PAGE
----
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Southwest Centre for Forensic Mental Health Care, St. Thomas, ON Canada

January 2015
EDAC Advocate Firm Project
Southwest Centre for Forensic Mental Health Care - Entrance to inpatient units. Shai Gil Photograhpy Inc.

Parkin architects

Firm's role on the project: To challenge the aesthetic typically associated with that of a forensic detention facility, while focusing on supporting the client’s healing process. 

EBD Goal

To create a calm, comfortable, non-institutional healing environment that supports clinicians in their implementation of the Psychosocial Rehabilitation (PSR) model of care which encourages patients to take active ownership of their rehabilitation journey, while providing a safe and secure environment for all users.  This was achieved through reimagining and redefining the detention aesthetic typically associated with Forensic Mental Health Care facilities.


The strict regulations governing the design of Forensics Mental Health facilities result in the use of very institutional design solutions, hardware, and accessories.  The aesthetic of these facilities carries with it a stigma that follows the patient. Our challenge was to employ creative design solutions and select or design only those products, which would normalize the treatment environment rather than demoralize or stigmatize the patient.


Daylight and views were integral to the design.  Large expanses of glass and views of the adjacent heritage landscape give a sense of openness and transparency, de-institutionalizing and de-stigmatizing the facility from the occupant and observer's perspectives.

Destigmatization of the patient environment is furthered through integrating security systems within the architecture.  Spaces were designed to flow seamlessly through each conceptual PSR zone of the building, house to neighborhood to downtown, encouraging patients to progress in their healing journey, while simultaneously providing staff with extended views along corridors and into adjacent building zones.  Located at the center of the cruciform inpatient unit, the care station has uninterrupted views along each corridor.  The care station design bears more resemblance to a hotel concierge than a mental health care desk.  The open concept design and low transaction desktop encourage patients to interact with staff regularly, making it easier for staff to monitor patient temperament.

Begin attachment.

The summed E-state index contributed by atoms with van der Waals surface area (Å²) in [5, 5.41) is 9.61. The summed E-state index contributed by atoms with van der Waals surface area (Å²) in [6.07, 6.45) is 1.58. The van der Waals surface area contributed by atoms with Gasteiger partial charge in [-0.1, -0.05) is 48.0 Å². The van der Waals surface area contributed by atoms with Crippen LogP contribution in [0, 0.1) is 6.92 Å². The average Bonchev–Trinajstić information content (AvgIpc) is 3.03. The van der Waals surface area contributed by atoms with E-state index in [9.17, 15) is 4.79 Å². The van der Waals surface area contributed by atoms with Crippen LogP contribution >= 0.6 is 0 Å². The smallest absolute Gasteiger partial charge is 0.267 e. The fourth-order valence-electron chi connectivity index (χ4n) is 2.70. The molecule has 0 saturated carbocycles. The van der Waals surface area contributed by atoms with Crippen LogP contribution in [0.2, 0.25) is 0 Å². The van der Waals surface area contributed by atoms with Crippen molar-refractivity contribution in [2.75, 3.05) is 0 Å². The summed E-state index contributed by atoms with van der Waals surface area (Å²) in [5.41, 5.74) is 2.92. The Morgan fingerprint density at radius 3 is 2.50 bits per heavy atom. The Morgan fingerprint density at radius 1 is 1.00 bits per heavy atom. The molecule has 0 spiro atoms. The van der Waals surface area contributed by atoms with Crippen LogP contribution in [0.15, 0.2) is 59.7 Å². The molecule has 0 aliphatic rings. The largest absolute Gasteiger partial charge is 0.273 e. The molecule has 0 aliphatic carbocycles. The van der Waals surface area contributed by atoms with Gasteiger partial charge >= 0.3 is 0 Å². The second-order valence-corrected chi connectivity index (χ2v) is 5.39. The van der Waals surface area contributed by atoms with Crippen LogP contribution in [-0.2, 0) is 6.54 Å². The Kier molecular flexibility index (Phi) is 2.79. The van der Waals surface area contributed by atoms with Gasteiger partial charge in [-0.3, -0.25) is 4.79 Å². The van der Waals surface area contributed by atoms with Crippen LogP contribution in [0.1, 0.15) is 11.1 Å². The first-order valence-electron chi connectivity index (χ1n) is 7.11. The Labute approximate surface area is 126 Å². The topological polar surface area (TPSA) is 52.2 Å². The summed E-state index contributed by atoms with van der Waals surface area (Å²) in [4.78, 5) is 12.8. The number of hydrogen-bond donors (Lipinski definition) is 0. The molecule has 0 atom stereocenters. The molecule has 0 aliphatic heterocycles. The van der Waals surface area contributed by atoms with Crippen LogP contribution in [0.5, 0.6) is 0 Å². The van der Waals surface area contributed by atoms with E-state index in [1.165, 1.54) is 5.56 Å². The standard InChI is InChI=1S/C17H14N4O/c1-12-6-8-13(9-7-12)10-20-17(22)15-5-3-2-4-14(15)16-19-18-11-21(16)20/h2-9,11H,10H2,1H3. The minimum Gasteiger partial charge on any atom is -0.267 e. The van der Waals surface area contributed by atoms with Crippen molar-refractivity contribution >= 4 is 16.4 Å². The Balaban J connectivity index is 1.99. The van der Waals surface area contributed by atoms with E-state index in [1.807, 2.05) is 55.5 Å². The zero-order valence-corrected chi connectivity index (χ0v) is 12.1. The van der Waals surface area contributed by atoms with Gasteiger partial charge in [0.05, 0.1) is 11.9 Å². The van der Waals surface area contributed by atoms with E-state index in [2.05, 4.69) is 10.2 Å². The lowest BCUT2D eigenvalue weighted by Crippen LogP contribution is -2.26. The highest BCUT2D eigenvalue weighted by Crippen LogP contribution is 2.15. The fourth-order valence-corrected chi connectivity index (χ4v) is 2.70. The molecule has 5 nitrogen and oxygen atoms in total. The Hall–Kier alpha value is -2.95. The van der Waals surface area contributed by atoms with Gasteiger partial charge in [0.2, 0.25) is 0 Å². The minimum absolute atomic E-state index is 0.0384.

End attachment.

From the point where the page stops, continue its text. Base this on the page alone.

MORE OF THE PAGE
To assist patients in understanding their environment and redcue stress, simple and clear building organization and circulation systems were adopted.  Significant research was undertaken to support the interior design layout and strategy.  A color palette was overlaid on the building's plan to complement the organization and wayfinding strategies.  Blue/cool colors were used throughout the north inpatient building and red/warm colors used in the south.

Patients were afforded the dignity and privacy of a single en-suite bedroom.  The washroom wall is canted to provide staff with a view of the entire bedroom from the doorway reducing risk of assault.  Single patient bedrooms have led to a significant reduction in patient agitation.  Room accessories were researched and reviewed to ensure the safest and least institutional products were selected.  Where suitable products were not available, an alternate was custom designed.  For example, a residential style wooden handrail with continuous aluminum extrusion and sloped sides was designed for use in patient bedrooms and constructed and tested to ensure it is anti-ligature.


A post occupancy evaluation of the facility is currently being conducted.